For the record, I still don't think she was evil. Keep in mind I' playing through the game for the first time right now, so I have no knowledge of anything much further than this chapter. But she wasn't evil... right? One thing's for sure, though. We haven't seen the last of her. On a more upbeat note, Kefka's obsession with "SON(S) OF A SUBMARINER" as an insult is cracking me up. Absolutely glorious. Overall, another strong chapter.
| RandomFF.netUser chapter 20 . 5/6
You know, I found it strange how one quick sentence so thoroughly convinced them that the person that had traveled with them for all that time was just a spy. Who do you trust more, the person you met 30 seconds before, or the woman you've been working with, shared danger with, saved, and been saved by, for the last... however long it had been? I can kind of understand Cyan, he never trusted her one bit, but I expected better from Locke. But hey, not your fault at all. You did a great job expanding the emotions, even the ones they probably shouldn't have been feeling. That scene was probably my biggest complaint about the story so far, but I can't fault you for following the game so strictly. That's kind of the point of novelizations, isn't it? Outstanding first 40% of the story, mate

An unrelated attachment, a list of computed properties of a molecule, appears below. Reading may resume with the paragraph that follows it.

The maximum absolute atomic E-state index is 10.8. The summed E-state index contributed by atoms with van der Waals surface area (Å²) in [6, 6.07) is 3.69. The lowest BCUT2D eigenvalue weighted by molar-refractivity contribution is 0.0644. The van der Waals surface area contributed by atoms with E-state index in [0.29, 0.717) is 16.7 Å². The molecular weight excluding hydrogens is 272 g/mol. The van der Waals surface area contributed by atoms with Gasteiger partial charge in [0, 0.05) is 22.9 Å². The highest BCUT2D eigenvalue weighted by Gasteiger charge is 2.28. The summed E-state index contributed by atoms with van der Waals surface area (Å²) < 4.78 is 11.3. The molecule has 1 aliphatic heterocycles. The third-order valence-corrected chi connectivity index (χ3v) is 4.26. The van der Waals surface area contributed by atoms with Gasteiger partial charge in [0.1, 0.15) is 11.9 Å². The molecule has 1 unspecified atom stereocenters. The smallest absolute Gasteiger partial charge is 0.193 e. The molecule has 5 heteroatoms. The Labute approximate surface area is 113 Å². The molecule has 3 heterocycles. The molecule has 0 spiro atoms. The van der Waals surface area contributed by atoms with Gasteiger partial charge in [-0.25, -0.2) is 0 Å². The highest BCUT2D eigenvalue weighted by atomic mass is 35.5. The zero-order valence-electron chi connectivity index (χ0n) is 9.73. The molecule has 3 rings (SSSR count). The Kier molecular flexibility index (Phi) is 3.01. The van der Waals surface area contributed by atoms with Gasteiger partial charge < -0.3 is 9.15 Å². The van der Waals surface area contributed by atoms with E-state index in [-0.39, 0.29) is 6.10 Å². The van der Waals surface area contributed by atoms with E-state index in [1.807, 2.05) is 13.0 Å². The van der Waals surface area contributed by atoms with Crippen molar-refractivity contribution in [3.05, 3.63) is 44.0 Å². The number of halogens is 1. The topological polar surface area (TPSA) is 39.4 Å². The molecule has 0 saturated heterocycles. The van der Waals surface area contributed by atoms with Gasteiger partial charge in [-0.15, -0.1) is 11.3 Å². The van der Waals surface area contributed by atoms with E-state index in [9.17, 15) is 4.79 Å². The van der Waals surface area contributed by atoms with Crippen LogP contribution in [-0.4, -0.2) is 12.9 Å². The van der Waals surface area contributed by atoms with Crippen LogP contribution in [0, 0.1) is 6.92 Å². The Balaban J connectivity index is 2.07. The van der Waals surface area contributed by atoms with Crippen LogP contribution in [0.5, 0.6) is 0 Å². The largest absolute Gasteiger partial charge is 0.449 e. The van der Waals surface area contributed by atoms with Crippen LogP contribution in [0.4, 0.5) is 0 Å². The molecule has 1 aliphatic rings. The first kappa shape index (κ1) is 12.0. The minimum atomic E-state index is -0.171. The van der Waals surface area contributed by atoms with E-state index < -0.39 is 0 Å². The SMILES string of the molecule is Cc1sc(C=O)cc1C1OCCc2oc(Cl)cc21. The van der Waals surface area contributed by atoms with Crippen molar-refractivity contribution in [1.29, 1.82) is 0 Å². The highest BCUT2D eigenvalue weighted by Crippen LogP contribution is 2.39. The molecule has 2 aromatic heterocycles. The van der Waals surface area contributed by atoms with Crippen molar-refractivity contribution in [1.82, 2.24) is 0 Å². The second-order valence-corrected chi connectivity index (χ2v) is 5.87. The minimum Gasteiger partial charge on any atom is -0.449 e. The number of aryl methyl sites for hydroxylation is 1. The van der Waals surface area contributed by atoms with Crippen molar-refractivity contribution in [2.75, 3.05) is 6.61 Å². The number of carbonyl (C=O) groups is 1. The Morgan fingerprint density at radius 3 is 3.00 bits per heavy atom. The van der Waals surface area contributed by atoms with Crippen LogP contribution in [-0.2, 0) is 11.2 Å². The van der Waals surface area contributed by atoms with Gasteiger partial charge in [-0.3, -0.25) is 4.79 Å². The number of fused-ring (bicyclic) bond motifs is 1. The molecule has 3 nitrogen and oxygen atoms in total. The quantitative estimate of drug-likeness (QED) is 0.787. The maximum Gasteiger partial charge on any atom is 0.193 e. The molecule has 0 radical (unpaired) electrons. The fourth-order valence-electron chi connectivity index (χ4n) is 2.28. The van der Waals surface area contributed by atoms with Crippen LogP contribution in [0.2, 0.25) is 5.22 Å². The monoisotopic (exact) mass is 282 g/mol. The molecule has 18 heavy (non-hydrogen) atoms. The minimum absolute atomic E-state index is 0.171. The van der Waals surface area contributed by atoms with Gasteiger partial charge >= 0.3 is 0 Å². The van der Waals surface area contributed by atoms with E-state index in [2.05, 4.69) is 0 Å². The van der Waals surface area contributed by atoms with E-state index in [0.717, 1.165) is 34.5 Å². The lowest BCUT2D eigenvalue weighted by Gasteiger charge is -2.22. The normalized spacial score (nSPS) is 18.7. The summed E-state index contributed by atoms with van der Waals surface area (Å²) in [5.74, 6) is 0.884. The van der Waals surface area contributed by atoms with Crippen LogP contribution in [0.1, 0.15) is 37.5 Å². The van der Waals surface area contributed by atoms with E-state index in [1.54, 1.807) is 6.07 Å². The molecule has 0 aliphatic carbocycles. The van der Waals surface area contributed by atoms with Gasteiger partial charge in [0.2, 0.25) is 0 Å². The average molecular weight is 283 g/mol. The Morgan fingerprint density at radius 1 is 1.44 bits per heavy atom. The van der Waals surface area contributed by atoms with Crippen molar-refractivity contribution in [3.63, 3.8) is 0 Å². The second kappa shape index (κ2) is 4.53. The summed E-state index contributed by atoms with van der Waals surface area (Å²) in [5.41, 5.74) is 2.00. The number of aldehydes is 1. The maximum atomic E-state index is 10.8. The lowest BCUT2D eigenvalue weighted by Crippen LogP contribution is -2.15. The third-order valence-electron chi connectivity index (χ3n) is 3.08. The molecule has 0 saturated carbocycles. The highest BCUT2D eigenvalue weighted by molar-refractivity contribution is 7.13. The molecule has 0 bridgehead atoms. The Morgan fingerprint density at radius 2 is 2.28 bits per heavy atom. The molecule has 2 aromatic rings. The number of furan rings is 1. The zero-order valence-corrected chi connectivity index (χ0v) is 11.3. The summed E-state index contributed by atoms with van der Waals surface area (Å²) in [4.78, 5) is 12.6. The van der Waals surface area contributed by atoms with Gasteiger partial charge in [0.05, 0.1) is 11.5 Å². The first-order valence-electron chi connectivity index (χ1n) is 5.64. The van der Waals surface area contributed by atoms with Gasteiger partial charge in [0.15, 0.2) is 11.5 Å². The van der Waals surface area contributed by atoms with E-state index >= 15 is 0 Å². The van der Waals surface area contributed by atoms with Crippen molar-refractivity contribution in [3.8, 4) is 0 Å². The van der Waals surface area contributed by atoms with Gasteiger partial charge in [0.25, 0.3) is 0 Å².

| RandomFF.netUser chapter 3 . 5/5
"I'll give you three reasons!" Edgar exclaimed, holding up a finger. "First of all, your beauty has captivated me!" He held up a second finger. "Second...I'm dying to know if I'm your type..." Terra's jaw nearly dropped. This man wasn't blunt! Edgar began to stroll away towards the doorway in his throne room and stopped to stare at her, holding up a third finger. "I guess your...abilities would be...a distant third."
Such an iconic monologue...
| RandomFF.netUser chapter 1 . 5/5
So, you did VI too? I read the IV, Interlude, and TAY novelizations you wrote, and they were really good, so I figured I'd see if you'd written a novelization of this game too. I FINALLY started playing through it the other day, and hopefully I can avoid spoilers by just stopping right before where I actually am in the game? Risky, but hey, if this is half as good as the IV story, it's worth it. One way to find out, I guess
| Kye Byllesby chapter 12 . 5/1
Hey, I'm really enjoying this interpretation of the story so far, but I have to say: you used "cried" way too frequently as a verb for speaking. Seriously, please stop.